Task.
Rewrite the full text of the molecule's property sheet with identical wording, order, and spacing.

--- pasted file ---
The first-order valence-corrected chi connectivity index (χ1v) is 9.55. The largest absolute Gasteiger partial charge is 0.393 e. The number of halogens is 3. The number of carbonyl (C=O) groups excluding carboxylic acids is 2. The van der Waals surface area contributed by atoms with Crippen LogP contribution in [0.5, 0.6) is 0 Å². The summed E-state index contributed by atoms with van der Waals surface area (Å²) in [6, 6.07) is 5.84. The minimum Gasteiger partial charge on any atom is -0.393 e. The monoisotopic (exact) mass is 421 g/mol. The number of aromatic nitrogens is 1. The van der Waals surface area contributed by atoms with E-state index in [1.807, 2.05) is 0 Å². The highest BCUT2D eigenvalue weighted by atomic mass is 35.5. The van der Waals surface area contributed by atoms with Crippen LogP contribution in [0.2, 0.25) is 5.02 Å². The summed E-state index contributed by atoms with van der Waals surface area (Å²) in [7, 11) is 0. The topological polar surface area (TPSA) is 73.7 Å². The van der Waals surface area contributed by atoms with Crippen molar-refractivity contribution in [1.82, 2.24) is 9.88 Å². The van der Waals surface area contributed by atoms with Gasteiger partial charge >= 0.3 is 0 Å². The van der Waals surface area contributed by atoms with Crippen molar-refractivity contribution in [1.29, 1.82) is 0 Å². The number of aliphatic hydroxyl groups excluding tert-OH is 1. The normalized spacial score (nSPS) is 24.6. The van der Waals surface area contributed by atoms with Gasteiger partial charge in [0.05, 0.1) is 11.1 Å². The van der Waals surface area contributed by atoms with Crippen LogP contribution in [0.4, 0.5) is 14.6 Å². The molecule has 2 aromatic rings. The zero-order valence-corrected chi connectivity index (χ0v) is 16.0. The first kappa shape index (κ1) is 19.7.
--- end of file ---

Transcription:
The first-order valence-corrected chi connectivity index (χ1v) is 9.55. The largest absolute Gasteiger partial charge is 0.393 e. The number of halogens is 3. The number of carbonyl (C=O) groups excluding carboxylic acids is 2. The van der Waals surface area contributed by atoms with Crippen LogP contribution in [0.5, 0.6) is 0 Å². The summed E-state index contributed by atoms with van der Waals surface area (Å²) in [6, 6.07) is 5.84. The minimum Gasteiger partial charge on any atom is -0.393 e. The monoisotopic (exact) mass is 421 g/mol. The number of aromatic nitrogens is 1. The van der Waals surface area contributed by atoms with E-state index in [1.807, 2.05) is 0 Å². The highest BCUT2D eigenvalue weighted by atomic mass is 35.5. The van der Waals surface area contributed by atoms with Crippen LogP contribution in [0.2, 0.25) is 5.02 Å². The summed E-state index contributed by atoms with van der Waals surface area (Å²) in [7, 11) is 0. The topological polar surface area (TPSA) is 73.7 Å². The van der Waals surface area contributed by atoms with Crippen molar-refractivity contribution in [1.82, 2.24) is 9.88 Å². The van der Waals surface area contributed by atoms with Gasteiger partial charge >= 0.3 is 0 Å². The van der Waals surface area contributed by atoms with Crippen molar-refractivity contribution in [1.29, 1.82) is 0 Å². The number of aliphatic hydroxyl groups excluding tert-OH is 1. The normalized spacial score (nSPS) is 24.6. The van der Waals surface area contributed by atoms with Gasteiger partial charge in [0.05, 0.1) is 11.1 Å². The van der Waals surface area contributed by atoms with Crippen LogP contribution in [0.4, 0.5) is 14.6 Å². The molecule has 2 aromatic rings. The zero-order valence-corrected chi connectivity index (χ0v) is 16.0. The first kappa shape index (κ1) is 19.7.